An Overview of Personality Testing

My field of study is the psychology behind personality testing.  It is so widely used by the public and professionals that an understanding of various aspects of the tests is vital.  I aim to decrease misuse of the tests and educate the public on how the test results are fabricated.  Elaboration might also be helpful on the benefits of test typing and ways in which it can be improved upon for more professional use. It falls under personality psychology, and is a sub field of psychology, which is the study of the mind.

 

History of Personality Tests

Personality testing has been around since the time of the ancient Greeks. Hippocrates categorized peoples’ temperaments based on the four different bodily fluids, blood, mucus, black bile, and yellow bile, according to a Colorcode article. This study is called Humorism.  Personality psychology then expanded broadly in the 20th century.  The first accepted testing instrument developed, the Woodworth Personal Data Sheet, by Robert S. Woodworth, was created in 1917 to test potential soldiers for mental disorders.  Further personality tests were created from there by psychologists such as Rorschach, Freud, and Jung.  Jung’s test, Psychological Types, categorized people into four functions; sensing, thinking, feeling, and intuition.  Later on, Katherine Cook Briggs and her daughter Isabel Briggs Myers expanded on Jung’s test to create the Myers Briggs Type Indicator (MBTI).

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Value of Personality Tests

Many of these tests made their way to the public and professionals alike. But, why are they so valued? Many theories are available on why personality tests are popular.  Jordan Shapiro wrote in a Forbes article, “My theory is that it is a collective manifestation of a psychological function that Sigmund Freud called displacement.” Sociologist Christine Whelan believes that people love talking about themselves, or answering personal questions. Lindsay Holmes wrote in a Huffington Post article,” The more insight you have into how you operate, the easier it is to determine what your best and worst traits are.” This theory may give someone an insight on how to make their next decision.  Others, such as Avery Hurt in a Mental Floss article, believe that the tests are so popular because you cannot fail it.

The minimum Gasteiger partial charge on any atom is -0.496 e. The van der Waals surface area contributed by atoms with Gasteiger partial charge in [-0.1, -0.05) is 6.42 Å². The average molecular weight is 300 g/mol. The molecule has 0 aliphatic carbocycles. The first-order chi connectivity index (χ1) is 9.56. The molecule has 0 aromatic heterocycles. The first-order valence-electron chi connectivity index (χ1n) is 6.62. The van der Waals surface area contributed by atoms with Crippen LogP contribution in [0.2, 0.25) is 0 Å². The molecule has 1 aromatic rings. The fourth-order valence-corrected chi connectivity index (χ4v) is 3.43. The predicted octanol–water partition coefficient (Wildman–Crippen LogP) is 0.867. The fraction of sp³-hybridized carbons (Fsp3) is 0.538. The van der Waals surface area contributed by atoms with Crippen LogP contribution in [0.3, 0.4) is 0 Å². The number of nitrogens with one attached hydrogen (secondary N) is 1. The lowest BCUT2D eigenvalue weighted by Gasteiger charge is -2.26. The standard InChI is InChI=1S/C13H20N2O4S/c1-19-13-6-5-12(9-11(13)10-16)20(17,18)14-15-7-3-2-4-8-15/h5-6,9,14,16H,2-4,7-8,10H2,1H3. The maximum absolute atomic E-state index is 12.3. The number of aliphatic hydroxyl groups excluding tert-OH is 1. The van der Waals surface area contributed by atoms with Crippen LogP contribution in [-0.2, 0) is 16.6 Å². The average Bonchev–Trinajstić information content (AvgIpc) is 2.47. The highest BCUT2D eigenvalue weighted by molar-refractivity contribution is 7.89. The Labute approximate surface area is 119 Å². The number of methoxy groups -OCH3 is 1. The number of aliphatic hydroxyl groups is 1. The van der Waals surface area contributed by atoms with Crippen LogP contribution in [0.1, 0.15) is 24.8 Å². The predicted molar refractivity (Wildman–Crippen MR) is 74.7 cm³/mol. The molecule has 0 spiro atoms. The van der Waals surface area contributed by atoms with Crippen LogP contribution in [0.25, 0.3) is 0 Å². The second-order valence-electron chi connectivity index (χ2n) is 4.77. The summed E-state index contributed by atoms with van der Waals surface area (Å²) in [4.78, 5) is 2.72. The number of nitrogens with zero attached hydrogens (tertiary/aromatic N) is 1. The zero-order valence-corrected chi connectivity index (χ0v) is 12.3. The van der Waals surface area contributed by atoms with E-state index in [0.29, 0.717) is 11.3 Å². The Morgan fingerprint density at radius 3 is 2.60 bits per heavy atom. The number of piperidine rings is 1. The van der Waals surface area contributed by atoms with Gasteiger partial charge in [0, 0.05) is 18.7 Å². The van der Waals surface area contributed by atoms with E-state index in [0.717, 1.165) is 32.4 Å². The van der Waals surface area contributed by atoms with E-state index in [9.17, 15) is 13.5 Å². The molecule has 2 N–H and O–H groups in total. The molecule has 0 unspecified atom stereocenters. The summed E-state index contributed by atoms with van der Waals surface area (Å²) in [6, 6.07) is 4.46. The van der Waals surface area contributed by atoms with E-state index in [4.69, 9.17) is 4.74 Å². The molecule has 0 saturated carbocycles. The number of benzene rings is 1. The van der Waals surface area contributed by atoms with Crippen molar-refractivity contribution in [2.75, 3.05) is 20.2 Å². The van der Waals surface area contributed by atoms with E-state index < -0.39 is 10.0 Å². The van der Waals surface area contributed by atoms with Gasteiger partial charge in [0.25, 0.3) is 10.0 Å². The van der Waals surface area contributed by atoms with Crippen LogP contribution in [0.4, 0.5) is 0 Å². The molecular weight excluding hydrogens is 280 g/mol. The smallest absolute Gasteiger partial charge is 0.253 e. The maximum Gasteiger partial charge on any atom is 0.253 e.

Professional Uses

As mentioned previously, personality testing is occasionally being used by some professionals to type their employees and their applicants.  Occupational psychology is common in large corporations to help their employees, and to help find qualified applicants. According to Society for Industrial and Organizational Psychology 29% of employers use one or more forms of psychological measurement or assessment. These tests are sometimes used to do so. Personality typing is also used in dating websites to find more compatible matches.

Conclusion

This post is just a summary of the history of personality testing and its current popularity.  Personality typing is an ongoing topic of discussion in the realm of personality psychology currently, with new opinions coming out continuously.

Have you taken a personality test? What were your results? How accurate was the test? Would you use it in your company?

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